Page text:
The evening had started with a capacity crowd in the City Hall conference room but thinned out as the hours wore on. The meeting had gone on past 2-1/2 hours when the public had a chance to voice their views. Mayor Eric Niemann put a limit of 3 minutes on each speaker.

Ten people spoke as proponents of the project — five of those all at once as part of the Blue Ox RV Park management team. Seventeen people testified in opposition to the project. None testified as a neutral party.

Matthew Conser, who brought the Oak Springs Apartments to Philomath and represented David Lin in the sale of a portion of the property to Lepman, said it only makes sense to bring in the development.

“Once the mill left, there had been a lot of hope for various users to take on that site ... but none have materialized,” Conser said. “The Benton jail proposal was very close to a real plan, but frankly, who really wants that in your town? Well, Corvallis would’ve liked to have seen that in your town. As a neighbor, we certainly prefer these uses to a jail.”

Other proponents testifying included Christina Rehklau, executive director of Visit Corvallis, who said there is demand for an RV park. Becca Barnhart, of the Willamette Valley Visitor Association, also spoke in favor of it.

“As the tourism arm for the Benton County area, we often receive calls to our office from people who are looking for a place for RVs, so that’s something that I would love to see,” Rehklau said. “A lot of traffic goes from I-5 to the Oregon Coast and you guys are positioned very well as Philomath to take advantage of it.”

Ken Pellett, a builder and developer who has lived in Philomath for 56 years, believes in the proposal’s end result at the former Hobin Mill site.

“I had friends that worked at that mill and to me, it’s just a picture of something that died and I think it would be turned into something beautiful and I can’t imagine why anyone would have a problem with that,” Pellett said.

Peggy Yoder, who sits on the Planning Commission, testified as an opponent of the Lepman project.

“The project did not comply with the applicable development code criteria pertaining to the city’s comprehensive plan,” Yoder said. “If our comprehensive plan doesn’t match or follow what the development code says or approves, shame on us. ... I am concerned with any precedent-setting about allowing so many large spaces filling up our industrial area with trailers and RVs and such right now.”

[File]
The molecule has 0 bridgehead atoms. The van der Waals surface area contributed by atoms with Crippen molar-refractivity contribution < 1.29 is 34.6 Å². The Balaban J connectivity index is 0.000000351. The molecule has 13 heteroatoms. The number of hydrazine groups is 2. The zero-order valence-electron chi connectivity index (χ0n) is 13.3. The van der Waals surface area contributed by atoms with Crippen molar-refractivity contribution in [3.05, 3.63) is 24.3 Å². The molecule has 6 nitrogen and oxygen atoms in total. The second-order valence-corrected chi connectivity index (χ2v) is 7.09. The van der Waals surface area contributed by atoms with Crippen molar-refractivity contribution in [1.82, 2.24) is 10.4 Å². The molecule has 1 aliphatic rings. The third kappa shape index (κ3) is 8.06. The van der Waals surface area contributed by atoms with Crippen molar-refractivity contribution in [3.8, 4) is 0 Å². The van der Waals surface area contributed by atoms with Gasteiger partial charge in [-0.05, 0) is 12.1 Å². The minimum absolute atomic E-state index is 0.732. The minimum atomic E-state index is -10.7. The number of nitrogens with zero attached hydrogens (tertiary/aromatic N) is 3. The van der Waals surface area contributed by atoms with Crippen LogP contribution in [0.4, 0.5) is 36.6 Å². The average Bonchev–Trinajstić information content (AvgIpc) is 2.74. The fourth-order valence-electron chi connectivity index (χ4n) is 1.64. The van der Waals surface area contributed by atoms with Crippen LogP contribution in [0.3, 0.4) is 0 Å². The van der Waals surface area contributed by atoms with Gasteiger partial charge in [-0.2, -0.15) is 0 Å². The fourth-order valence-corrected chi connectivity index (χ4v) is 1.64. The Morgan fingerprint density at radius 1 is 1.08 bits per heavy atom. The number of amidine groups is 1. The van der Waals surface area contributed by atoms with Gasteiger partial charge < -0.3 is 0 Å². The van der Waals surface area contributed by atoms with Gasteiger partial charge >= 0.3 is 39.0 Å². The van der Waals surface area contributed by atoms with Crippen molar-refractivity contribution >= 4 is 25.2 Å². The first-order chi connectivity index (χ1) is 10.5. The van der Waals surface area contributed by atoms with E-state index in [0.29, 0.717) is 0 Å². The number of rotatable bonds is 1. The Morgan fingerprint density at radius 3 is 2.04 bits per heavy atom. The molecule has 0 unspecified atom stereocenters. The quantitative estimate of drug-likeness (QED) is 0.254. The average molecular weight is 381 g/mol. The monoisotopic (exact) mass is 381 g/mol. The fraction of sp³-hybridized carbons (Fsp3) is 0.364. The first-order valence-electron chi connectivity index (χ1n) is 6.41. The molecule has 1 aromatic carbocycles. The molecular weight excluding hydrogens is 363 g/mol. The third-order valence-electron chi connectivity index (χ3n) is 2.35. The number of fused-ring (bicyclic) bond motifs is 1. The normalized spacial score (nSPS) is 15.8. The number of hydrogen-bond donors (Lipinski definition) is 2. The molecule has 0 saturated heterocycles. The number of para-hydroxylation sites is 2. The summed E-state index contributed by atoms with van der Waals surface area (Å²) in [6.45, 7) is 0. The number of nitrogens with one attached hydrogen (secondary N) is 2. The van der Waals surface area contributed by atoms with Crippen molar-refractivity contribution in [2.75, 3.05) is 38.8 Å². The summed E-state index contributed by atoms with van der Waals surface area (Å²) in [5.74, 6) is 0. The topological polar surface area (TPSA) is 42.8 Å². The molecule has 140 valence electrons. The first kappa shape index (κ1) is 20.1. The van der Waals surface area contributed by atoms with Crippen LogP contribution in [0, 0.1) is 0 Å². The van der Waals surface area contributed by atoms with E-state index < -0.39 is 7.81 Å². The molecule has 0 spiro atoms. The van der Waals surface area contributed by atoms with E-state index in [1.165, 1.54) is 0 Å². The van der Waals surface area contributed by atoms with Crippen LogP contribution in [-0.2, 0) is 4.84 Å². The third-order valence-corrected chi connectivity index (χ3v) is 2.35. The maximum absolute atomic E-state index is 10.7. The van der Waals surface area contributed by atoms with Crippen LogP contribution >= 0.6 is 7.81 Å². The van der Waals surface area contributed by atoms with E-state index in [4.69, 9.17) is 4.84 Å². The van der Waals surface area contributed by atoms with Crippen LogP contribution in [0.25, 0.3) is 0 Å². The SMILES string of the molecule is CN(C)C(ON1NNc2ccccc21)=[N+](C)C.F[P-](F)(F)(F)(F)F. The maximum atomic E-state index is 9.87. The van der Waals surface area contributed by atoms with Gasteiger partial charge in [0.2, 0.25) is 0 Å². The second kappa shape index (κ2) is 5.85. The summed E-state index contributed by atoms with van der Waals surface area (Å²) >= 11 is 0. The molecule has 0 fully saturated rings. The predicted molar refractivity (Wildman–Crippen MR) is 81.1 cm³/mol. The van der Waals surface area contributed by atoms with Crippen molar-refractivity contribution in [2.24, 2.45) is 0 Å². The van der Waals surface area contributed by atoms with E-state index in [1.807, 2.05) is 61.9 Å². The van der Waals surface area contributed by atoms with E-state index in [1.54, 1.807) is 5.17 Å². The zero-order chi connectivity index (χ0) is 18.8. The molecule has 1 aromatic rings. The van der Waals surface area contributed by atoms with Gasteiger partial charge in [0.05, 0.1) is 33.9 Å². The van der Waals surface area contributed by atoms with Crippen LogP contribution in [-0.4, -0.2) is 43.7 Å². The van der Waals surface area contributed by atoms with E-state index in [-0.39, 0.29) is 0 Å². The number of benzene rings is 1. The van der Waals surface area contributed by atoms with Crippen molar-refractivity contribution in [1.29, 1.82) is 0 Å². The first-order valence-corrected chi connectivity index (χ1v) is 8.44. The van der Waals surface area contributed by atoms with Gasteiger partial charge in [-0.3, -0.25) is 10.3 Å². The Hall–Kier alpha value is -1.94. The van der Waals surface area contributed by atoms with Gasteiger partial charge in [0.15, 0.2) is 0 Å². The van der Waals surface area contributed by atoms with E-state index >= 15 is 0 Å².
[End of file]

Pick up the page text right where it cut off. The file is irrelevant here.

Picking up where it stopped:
Yoder asked councilors to back up the Planning Commission’s vote.

“The Planning Commission spent many hours on discussions, the developer testimonies, public comment and personal at-home review of the pages and pages and pages of material that was provided,” Yoder said. “And I just hope that the decision is not made by either drive-bys or comments made by developers about how this might work for the city of Philomath. I do ask that the city councilors abide by the decision made by the Planning Commission.”

John Booker, a 20-year resident of Philomath, voiced concern over such land going to an RV park with the hope that more businesses will want to come to Philomath. He also urged the City Council to look at the implementation of a tourism tax to recoup investments.

Booker said the comprehensive plan needs a serious review to figure out what’s best for citizens.

“I think if we move too fast, we’re going to anger a lot of people out there, me being one of them,” Booker said. “I moved to Philomath because it was a small town and it was nice and I look forward to having it stay that way.”

Catherine Biscoe during her testimony asked for the record to be held open, a request that others who followed her also made.

Sandy Heath believes the development applications do not qualify under the current comprehensive plan.

“I believe there is sufficient evidence here to rule in the community’s favor and not to reverse the decision made by the Planning Commission,” Heath said.

Near the end of the meeting, a bit of confusion seemed to arise about procedure involving the opportunity for councilors to ask further questions of the applicant at the next meeting. However, Brewer said that would equate to the council asking for the public hearing to be reopened.

“Regardless of the decision that the council makes, I think that there’s a pretty good possibility that it’ll get appealed and it seems to me like having a deliberation that’s really a public hearing but it’s not set up with some of those safeguards and not announced that way, seems like a bad idea to me,” Brewer said.

A single public hearing was held out of two appeals that City Hall received. Biscoe, Heath, Lawrence Johnson and Jeff Lamb filed an appeal involving the Planning Commission’s approval of a conditional use to allow for observation decks and an interior trail to encroach into the Newton Creek Riparian Corridor and for a 0.3% variance to the maximum allowed lot coverage.

The City Council’s next meeting is scheduled for Tuesday, Nov. 12 — a day later than usual because of Veterans Day.